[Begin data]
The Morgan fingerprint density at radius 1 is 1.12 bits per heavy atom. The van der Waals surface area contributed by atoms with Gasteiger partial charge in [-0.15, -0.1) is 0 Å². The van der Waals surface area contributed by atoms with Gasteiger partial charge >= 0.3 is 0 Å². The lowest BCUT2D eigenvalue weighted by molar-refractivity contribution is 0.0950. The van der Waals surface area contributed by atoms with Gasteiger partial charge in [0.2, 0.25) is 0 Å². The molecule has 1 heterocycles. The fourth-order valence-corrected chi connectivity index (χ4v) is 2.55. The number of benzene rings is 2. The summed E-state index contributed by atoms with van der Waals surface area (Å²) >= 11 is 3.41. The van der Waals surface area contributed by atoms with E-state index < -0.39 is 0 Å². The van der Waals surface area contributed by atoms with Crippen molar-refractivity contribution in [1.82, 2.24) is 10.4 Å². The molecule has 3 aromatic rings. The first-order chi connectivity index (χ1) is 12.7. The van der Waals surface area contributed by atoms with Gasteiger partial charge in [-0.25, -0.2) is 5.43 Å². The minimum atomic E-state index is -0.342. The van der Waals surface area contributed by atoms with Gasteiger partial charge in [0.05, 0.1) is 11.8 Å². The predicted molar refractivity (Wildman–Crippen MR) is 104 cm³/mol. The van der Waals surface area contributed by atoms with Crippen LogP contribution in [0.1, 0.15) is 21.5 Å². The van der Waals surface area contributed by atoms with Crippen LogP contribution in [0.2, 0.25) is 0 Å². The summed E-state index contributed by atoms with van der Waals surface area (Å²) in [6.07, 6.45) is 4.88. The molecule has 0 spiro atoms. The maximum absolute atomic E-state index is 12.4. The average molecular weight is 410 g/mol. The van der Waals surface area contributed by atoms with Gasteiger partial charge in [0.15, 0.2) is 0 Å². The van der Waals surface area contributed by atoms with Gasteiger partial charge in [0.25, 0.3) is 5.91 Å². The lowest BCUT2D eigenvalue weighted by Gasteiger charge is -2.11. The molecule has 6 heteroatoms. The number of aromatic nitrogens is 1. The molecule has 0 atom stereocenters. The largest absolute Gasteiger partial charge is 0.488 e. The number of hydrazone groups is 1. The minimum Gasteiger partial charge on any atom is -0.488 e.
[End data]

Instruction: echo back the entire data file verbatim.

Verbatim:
The Morgan fingerprint density at radius 1 is 1.12 bits per heavy atom. The van der Waals surface area contributed by atoms with Gasteiger partial charge in [-0.15, -0.1) is 0 Å². The van der Waals surface area contributed by atoms with Gasteiger partial charge >= 0.3 is 0 Å². The lowest BCUT2D eigenvalue weighted by molar-refractivity contribution is 0.0950. The van der Waals surface area contributed by atoms with Gasteiger partial charge in [0.2, 0.25) is 0 Å². The molecule has 1 heterocycles. The fourth-order valence-corrected chi connectivity index (χ4v) is 2.55. The number of benzene rings is 2. The summed E-state index contributed by atoms with van der Waals surface area (Å²) >= 11 is 3.41. The van der Waals surface area contributed by atoms with E-state index < -0.39 is 0 Å². The van der Waals surface area contributed by atoms with Crippen molar-refractivity contribution in [1.82, 2.24) is 10.4 Å². The molecule has 3 aromatic rings. The first-order chi connectivity index (χ1) is 12.7. The van der Waals surface area contributed by atoms with Gasteiger partial charge in [-0.25, -0.2) is 5.43 Å². The minimum atomic E-state index is -0.342. The van der Waals surface area contributed by atoms with Gasteiger partial charge in [0.05, 0.1) is 11.8 Å². The predicted molar refractivity (Wildman–Crippen MR) is 104 cm³/mol. The van der Waals surface area contributed by atoms with Crippen LogP contribution in [0.1, 0.15) is 21.5 Å². The van der Waals surface area contributed by atoms with Crippen LogP contribution in [0.2, 0.25) is 0 Å². The summed E-state index contributed by atoms with van der Waals surface area (Å²) in [6.07, 6.45) is 4.88. The molecule has 0 spiro atoms. The maximum absolute atomic E-state index is 12.4. The average molecular weight is 410 g/mol. The van der Waals surface area contributed by atoms with Gasteiger partial charge in [0.15, 0.2) is 0 Å². The van der Waals surface area contributed by atoms with Gasteiger partial charge in [0.25, 0.3) is 5.91 Å². The lowest BCUT2D eigenvalue weighted by Gasteiger charge is -2.11. The molecule has 6 heteroatoms. The number of aromatic nitrogens is 1. The molecule has 0 atom stereocenters. The largest absolute Gasteiger partial charge is 0.488 e. The number of hydrazone groups is 1. The minimum Gasteiger partial charge on any atom is -0.488 e.